South Carolina is growing fast. In some parts of the state, residents may feel that growth is happening far too quickly. That perception has led some municipalities to impose moratoria on at least some types of new construction. Although imposing a moratorium is a useful tool to pause the pressures of new development, there are guidelines that councils should follow in imposing them.
The most important rule is that a municipal council may impose a development moratorium only by ordinance. This rule arose from Simpkins v. City of Gaffney, a case in which the city council passed a motion placing a city-wide moratorium on the issuance of building permits or construction of duplexes and multifamily dwellings. The court reasoned that because the development rights arose under the city's zoning ordinance, the moratorium was effectively a suspension or an amendment of that ordinance. Under the so-called equal dignity rule, an ordinance may be suspended or amended only by a new ordinance.
Implicit in the Simpkins rule is the idea that a moratorium is supposed to allow council time to consider amendments or updates to the underlying zoning ordinance, not simply to stop development. Although the South Carolina courts have never explicitly established criteria for a valid moratorium, a leading case from Minnesota provides that a moratorium is valid if:
- it is for the purpose of researching and implementing changes to the zoning ordinance or comprehensive plan,
- it is of limited duration, and
- the government acts promptly to research and implement such changes.
The best practices that have evolved in South Carolina are consistent with these guidelines. First, in announcing a moratorium, the council should specify that the purpose of the moratorium is to research and implement amendments to its zoning ordinance or comprehensive plan. The council should not simply declare a moratorium without also detailing what it intends to do during the pause.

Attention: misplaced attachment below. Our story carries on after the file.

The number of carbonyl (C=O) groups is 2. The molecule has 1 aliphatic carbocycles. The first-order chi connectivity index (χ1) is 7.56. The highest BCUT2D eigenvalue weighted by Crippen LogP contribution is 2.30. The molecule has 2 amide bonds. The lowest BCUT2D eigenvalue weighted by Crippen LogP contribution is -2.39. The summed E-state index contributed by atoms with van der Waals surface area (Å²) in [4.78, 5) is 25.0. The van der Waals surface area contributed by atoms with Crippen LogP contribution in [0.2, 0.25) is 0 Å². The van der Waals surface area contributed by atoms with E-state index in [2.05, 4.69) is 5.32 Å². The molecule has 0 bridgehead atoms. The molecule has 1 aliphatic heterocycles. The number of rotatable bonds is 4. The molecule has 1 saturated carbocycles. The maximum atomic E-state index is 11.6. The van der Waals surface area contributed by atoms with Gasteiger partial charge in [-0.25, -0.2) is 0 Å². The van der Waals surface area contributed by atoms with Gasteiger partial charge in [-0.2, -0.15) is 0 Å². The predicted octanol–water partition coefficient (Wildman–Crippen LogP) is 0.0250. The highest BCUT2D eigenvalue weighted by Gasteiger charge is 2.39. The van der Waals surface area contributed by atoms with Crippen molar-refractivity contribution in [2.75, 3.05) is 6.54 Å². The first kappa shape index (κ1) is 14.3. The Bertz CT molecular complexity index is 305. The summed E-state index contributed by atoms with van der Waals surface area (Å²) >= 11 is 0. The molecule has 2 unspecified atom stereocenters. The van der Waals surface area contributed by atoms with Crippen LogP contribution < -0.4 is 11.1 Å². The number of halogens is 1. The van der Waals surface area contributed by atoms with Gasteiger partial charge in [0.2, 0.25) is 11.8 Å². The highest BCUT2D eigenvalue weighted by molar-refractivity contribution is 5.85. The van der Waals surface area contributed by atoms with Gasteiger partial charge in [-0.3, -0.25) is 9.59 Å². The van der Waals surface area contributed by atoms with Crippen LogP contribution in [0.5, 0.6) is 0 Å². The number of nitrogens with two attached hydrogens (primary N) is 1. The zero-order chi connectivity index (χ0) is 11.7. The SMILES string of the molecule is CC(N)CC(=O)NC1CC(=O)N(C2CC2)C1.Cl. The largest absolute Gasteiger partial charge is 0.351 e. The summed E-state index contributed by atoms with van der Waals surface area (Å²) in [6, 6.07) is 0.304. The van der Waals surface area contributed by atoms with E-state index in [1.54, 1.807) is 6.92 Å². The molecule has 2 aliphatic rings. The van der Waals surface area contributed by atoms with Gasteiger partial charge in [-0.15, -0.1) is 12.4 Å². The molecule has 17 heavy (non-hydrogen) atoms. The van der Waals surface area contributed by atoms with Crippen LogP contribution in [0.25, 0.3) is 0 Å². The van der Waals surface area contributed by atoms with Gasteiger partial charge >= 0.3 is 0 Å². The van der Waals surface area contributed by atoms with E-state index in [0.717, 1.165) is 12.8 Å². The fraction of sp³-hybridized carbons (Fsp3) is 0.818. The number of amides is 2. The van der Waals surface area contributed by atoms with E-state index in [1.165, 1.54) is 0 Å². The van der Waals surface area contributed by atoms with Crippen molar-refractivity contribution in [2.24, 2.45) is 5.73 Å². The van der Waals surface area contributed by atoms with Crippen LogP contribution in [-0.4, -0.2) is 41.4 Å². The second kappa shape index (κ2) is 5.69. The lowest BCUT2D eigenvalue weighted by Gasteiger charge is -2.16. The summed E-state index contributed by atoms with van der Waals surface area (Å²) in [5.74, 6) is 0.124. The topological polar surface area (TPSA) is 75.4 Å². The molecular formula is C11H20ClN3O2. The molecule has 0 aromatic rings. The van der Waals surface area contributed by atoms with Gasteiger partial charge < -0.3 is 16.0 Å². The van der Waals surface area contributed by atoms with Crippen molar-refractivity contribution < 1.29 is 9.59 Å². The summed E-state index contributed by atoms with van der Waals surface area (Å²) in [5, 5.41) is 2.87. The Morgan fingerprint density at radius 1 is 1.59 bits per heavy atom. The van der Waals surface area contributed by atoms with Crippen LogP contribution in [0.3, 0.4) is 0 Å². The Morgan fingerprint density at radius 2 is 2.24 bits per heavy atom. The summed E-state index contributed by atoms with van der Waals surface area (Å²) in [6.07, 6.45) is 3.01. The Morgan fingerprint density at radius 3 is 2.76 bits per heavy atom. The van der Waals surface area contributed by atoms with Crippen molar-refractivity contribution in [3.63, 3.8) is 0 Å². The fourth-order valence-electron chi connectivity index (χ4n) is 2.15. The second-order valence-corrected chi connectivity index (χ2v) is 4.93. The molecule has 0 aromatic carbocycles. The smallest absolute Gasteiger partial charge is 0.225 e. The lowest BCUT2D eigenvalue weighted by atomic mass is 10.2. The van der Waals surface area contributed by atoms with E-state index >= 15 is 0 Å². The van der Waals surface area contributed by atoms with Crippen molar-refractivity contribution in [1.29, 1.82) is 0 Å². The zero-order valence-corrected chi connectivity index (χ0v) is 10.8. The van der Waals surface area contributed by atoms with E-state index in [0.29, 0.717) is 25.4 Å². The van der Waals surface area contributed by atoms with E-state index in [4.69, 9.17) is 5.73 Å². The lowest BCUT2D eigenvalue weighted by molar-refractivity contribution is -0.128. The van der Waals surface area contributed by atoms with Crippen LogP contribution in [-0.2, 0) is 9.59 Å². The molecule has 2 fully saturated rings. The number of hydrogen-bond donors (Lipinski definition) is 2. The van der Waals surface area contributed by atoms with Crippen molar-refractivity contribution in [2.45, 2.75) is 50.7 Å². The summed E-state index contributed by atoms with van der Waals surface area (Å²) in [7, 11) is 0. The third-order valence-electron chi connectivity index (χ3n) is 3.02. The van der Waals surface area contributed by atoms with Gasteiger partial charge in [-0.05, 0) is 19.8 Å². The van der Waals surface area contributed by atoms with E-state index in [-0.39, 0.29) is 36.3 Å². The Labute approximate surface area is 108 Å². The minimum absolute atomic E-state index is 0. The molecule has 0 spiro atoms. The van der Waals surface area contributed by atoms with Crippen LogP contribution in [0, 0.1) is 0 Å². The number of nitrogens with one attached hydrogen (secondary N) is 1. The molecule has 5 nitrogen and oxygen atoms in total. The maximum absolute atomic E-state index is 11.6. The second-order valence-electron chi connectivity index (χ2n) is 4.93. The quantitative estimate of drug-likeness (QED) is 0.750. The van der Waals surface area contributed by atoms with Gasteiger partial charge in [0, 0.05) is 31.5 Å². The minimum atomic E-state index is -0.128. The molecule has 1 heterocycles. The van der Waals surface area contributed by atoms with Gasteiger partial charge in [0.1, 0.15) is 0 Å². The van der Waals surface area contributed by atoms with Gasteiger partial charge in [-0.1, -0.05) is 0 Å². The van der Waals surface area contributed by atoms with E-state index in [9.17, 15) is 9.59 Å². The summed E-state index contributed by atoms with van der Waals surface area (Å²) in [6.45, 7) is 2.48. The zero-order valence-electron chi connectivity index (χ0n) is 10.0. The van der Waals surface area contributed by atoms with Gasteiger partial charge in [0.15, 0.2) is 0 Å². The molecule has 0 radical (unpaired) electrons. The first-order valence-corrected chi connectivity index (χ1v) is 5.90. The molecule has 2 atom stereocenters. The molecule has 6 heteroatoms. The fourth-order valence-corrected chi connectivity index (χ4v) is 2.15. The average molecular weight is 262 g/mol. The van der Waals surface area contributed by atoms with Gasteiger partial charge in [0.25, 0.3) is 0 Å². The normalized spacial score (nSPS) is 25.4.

Second, the moratorium should be of limited duration. There appears to be no strict limitation on what is a reasonable time period, but the consensus among practitioners is that six months is a presumptively reasonable length for a moratorium. Some ordinances also have included the ability for council to extend the moratorium a single time, by resolution, for no more than an additional three months. A longer period might be upheld, but clearly an indefinite or excessively prolonged moratorium would be invalid.
Third, once the council imposes a moratorium, it should promptly begin to research and implement the desired amendments to the zoning ordinance. If a frustrated developer were to challenge a moratorium, it seems likely that a court would not look kindly on a municipality that simply sat on its hands during the pause in development activity.
One question that frequently arises is whether, under the equal dignity rule, the council must follow the notice and public hearing requirements that apply to the actual amendments to the zoning ordinance. Neither the South Carolina courts nor the South Carolina Attorney General have addressed this question. The better interpretation, however, seems to be that the municipality is not required under state law to provide notice or public hearings before imposing a development moratorium. On the other hand, if the municipality determines during the moratorium to go forward with amendments to its zoning ordinance or comprehensive plan, then those amendments would be subject to the ordinary notice and public hearing requirements.